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Maryland Digital Ad Tax Updates: Comptroller Seeks Stay of State Court Decision Striking Tax and Recently Dismissed Federal Challenge is Under Appeal

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The saga continues over Maryland’s Digital Advertising Gross Revenues Tax (Digital Ad Tax), much to the chagrin of Peter Franchot, Comptroller of Maryland, who is tasked with administering and enforcing the tax and has publicly issued concerns with the constitutionality of the tax.

On October 20, 2022, Maryland’s Circuit Court for Anne Arundel County issued a bench order granting summary judgment in favor of affiliates of Comcast Corporation and Verizon Communications Inc. striking down the Digital Ad Tax.[1] The state court struck the tax on the grounds that it violates the Supremacy Clause, Commerce Clause, and First Amendment of the U.S. Constitution, and the Internet Tax Freedom Act (ITFA).

On December 27, 2022, the Comptroller filed a motion to stay enforcement of the circuit court’s decision and a Writ of Certiorari to review the lower court’s decision with the Supreme Court of Maryland. The Comptroller argued that while the appeal is pending, the tax should continue to be enforced because the lower court’s declaratory judgment (1) inhibits the state’s ability to meet revenue expectations, and (2) is creating “uncertainty” as to whether contributions of Digital Ad Tax revenue already made to the “Blueprint for Maryland’s Future Fund” must be rescinded. The Comptroller highlighted that:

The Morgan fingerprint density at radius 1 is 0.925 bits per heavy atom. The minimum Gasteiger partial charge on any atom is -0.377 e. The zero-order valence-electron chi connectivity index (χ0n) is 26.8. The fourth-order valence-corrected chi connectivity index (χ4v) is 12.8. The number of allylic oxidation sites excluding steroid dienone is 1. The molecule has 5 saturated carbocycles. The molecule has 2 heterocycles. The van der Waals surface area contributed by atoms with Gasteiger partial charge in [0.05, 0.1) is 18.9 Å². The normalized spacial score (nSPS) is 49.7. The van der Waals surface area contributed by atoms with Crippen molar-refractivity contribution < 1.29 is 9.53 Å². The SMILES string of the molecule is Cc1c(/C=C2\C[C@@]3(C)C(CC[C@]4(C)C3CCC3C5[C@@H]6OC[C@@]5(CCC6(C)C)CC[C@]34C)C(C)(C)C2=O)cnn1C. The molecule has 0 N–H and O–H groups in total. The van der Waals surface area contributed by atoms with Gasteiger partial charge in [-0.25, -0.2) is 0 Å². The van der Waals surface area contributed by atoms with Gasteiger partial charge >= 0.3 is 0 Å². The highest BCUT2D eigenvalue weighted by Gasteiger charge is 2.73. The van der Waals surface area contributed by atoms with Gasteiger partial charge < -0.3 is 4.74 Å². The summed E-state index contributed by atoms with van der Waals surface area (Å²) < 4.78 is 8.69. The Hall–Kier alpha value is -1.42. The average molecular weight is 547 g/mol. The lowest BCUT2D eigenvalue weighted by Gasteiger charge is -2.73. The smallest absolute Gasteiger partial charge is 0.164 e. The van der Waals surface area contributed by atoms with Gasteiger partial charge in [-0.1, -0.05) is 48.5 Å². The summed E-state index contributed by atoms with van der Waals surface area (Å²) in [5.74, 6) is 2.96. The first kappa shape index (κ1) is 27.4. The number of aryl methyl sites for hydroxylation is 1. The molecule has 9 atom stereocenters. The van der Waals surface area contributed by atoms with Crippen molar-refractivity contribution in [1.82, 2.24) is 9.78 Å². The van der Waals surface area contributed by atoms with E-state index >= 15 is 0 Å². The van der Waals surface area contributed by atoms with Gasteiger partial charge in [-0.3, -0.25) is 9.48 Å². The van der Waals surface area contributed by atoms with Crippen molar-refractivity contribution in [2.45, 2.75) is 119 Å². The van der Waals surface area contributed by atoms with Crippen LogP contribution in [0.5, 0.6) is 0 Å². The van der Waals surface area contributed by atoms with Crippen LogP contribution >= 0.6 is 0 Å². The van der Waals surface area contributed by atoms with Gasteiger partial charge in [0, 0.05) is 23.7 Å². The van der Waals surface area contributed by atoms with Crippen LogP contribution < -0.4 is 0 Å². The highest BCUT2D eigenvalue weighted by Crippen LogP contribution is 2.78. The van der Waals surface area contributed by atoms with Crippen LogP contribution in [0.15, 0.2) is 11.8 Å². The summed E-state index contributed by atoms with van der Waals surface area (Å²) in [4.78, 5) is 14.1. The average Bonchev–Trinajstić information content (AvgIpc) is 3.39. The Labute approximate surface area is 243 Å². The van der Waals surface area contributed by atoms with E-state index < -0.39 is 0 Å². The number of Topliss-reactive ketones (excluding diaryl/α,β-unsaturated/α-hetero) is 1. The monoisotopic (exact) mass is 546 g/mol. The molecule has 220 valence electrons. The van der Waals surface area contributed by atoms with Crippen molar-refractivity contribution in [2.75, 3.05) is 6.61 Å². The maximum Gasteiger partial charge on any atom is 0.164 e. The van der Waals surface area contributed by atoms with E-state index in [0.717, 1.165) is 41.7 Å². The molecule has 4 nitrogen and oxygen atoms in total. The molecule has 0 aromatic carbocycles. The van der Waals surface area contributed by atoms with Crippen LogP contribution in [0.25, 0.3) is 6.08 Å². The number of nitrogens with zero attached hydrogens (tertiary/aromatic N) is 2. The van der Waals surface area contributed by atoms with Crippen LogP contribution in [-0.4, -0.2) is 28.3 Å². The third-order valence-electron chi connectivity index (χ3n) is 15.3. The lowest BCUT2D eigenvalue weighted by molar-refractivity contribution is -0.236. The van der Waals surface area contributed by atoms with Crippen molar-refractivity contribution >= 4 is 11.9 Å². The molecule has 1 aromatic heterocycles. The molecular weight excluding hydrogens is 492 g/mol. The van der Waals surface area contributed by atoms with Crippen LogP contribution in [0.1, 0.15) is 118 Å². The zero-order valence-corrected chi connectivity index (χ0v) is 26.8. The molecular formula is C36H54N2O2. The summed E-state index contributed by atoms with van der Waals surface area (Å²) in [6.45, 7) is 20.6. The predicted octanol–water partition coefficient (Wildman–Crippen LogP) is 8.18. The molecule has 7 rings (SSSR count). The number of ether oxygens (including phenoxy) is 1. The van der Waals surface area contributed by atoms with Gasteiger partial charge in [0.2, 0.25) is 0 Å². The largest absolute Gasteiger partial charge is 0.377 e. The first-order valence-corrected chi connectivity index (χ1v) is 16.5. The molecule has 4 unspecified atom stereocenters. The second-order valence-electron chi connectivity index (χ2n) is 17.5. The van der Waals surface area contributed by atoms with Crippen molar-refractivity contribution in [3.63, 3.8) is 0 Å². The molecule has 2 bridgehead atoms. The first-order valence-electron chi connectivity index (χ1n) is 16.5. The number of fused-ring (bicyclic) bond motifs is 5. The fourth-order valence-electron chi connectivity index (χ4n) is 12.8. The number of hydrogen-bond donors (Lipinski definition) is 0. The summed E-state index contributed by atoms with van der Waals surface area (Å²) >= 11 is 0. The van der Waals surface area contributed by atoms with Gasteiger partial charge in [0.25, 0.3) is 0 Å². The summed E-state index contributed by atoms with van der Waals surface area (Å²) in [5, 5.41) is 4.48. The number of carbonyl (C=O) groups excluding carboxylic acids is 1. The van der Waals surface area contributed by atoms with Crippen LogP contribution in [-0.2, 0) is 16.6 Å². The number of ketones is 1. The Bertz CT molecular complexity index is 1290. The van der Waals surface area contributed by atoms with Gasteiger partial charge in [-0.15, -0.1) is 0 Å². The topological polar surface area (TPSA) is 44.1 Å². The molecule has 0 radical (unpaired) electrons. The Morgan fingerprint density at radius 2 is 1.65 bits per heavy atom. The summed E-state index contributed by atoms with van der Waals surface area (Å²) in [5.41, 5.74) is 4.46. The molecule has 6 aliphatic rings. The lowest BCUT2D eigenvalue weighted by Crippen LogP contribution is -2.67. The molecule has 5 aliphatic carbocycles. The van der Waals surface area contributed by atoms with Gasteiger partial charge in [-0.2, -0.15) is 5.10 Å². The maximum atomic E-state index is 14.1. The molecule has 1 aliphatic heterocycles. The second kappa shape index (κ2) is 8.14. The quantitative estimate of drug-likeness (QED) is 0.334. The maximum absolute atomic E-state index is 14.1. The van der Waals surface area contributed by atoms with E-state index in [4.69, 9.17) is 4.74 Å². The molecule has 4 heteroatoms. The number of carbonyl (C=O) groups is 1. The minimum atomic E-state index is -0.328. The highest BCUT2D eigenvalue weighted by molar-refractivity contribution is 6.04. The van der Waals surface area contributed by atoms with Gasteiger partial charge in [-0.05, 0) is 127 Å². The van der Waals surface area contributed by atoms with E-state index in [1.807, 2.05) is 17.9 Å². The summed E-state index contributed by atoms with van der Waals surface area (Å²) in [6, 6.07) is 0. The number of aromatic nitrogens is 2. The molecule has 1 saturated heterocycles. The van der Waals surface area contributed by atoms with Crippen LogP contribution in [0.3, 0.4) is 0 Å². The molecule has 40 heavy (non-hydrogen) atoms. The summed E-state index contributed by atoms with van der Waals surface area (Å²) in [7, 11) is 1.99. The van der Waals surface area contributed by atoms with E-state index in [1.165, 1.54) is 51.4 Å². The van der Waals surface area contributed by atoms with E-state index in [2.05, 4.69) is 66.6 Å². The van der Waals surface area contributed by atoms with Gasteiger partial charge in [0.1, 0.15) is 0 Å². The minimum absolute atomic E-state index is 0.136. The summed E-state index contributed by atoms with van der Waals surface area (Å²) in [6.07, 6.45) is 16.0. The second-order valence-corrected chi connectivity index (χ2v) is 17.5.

“During the first three quarters of tax year 2022, the Comptroller collected approximately $101 million in revenue from the Digital Advertising Tax, less than half the annual amount projected by the Legislature. The Comptroller’s Office has reason to believe that a number of companies subject to the Digital Ad Tax have declined to make the estimated tax payments required by Tax-General §§ 7.5-201(b), 7.5-301(b).”

On January 4, 2023, Comcast and Verizon opposed the motion to stay on the basis that the Comptroller failed to satisfy the requisite standards of relief by showing (1) that the Supreme Court of Maryland will likely reverse the lower court’s decision, and (2) that a denial of the stay would result in irreparable harm. The companies argue that the lower court’s declaratory judgment does not prevent the Comptroller from assessing the Digital Ad Tax on or after the filing deadline (April 17, 2023). Once the Comptroller issues an assessment (or denies a refund claim), taxpayers may raise the circuit court’s declaratory judgment as a defense. Comcast and Verizon also highlighted that the Comptroller’s “uncertainty” surrounding the tax is because it is “a blatantly unconstitutional tax.” The companies cited to the Comptroller’s recent press release in support, which urged state lawmakers to cease to “defend a law that was constitutionally questionable at the time of enactment.” The Supreme Court of Maryland is expected to make a decision by the end of February as to whether they will review the circuit court’s decision.

Separately, the federal challenge to the Digital Ad Tax, initiated by four trade groups (including the U.S. Chamber of Commerce) has been temporarily resuscitated following a December 2, 2022 U.S. District Court decision, which dismissed the case without prejudice on the basis that the circuit court’s declaratory judgment rendered the trade groups’ complaints moot.[2] The trade groups have appealed the U.S. District Court’s decision to the Fourth Circuit, where it is currently pending.

[1] Comcast of California/Maryland/Pennsylvania/Virginia/West Virginia LLC et. al., v. Comptroller of the Treasury of Maryland, No. C-02-CV-21-000509 (Md. Cir. Ct. Anne Arundel County 2022).

[2] Chamber of Commerce of the United States of America, et al., v. Peter Franchot, et al., No. 1:21-CV-00410 (D. Md. 2022).

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